A New York City prostitute (Elizabeth Taylor) falls in love with a married attorney (Laurence Harvey). Better, he seems to love her, too. But because she’s a low woman, and slept around, he’s callous and disrespectful of her, which eventually leads to tragedy.
It’s said Elizabeth Taylor hated Butterfield 8, which if true, must have made her resent the Oscar she won for it. Or, at least made her look at the trophy with a mixture of pride and hate. Anyway, I suspect her distaste for the film is probably the reason why it’s not as well-remembered as many others in her filmography. Also, that it’s considered a not-very-good melodrama.
Anyway, it was with all that in mind that I queued up the film, expecting the worst, and at least in the first few moments I thought maybe Taylor’s assessment, and the films reputation, might have been harsh. After all, this is a film that opens with a largely silent sequence of Liz rising from bed at her lover’s how, trying to dress, then doing her best to hold her dignity when she realizes he’s left money for her. Which you’d do, for your prostitute. The long sequence played, in its own way, like a miniature version of Robert Redford’s All is Lost, and I hoped we’d get that for the whole film. A truly lived-in, physical performance from one of the screens great stars. Just a day-in-the-life sort of movie, devoid of any spectacle.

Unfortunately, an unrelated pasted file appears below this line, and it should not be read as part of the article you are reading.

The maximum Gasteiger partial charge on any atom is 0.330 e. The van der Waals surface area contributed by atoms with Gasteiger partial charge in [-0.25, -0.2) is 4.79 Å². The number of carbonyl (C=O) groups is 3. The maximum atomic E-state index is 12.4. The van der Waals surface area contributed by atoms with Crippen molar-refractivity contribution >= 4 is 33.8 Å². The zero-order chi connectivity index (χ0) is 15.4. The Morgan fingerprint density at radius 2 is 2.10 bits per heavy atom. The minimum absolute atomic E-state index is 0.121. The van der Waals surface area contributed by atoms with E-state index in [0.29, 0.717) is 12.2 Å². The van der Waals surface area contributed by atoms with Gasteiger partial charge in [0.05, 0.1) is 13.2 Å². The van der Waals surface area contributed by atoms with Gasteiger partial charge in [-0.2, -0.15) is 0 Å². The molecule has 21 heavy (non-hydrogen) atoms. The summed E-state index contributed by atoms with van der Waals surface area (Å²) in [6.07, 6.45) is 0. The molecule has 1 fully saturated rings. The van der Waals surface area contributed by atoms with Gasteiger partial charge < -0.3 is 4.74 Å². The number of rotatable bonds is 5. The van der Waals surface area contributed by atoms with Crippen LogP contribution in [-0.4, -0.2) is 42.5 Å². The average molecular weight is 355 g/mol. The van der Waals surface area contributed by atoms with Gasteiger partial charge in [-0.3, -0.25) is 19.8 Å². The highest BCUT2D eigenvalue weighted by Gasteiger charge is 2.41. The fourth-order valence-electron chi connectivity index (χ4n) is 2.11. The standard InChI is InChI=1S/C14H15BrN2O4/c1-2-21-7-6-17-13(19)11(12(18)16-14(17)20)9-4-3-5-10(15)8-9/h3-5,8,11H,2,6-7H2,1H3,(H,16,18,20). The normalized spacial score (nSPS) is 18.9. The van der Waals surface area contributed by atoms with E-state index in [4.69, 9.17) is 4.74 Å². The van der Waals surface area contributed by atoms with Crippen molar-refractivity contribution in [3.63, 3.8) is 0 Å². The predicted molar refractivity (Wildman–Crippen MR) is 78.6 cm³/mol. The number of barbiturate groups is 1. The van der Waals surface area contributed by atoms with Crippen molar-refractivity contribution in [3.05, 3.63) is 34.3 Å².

Alas, while I hoped for it, that was not what the film had in mind for me. After all, while it starts as a proto-All is Lost, it quickly downshifts into becoming a barely-elevated soap opera, with almost everybody outside of Liz Taylor giving various levels of shaky performances.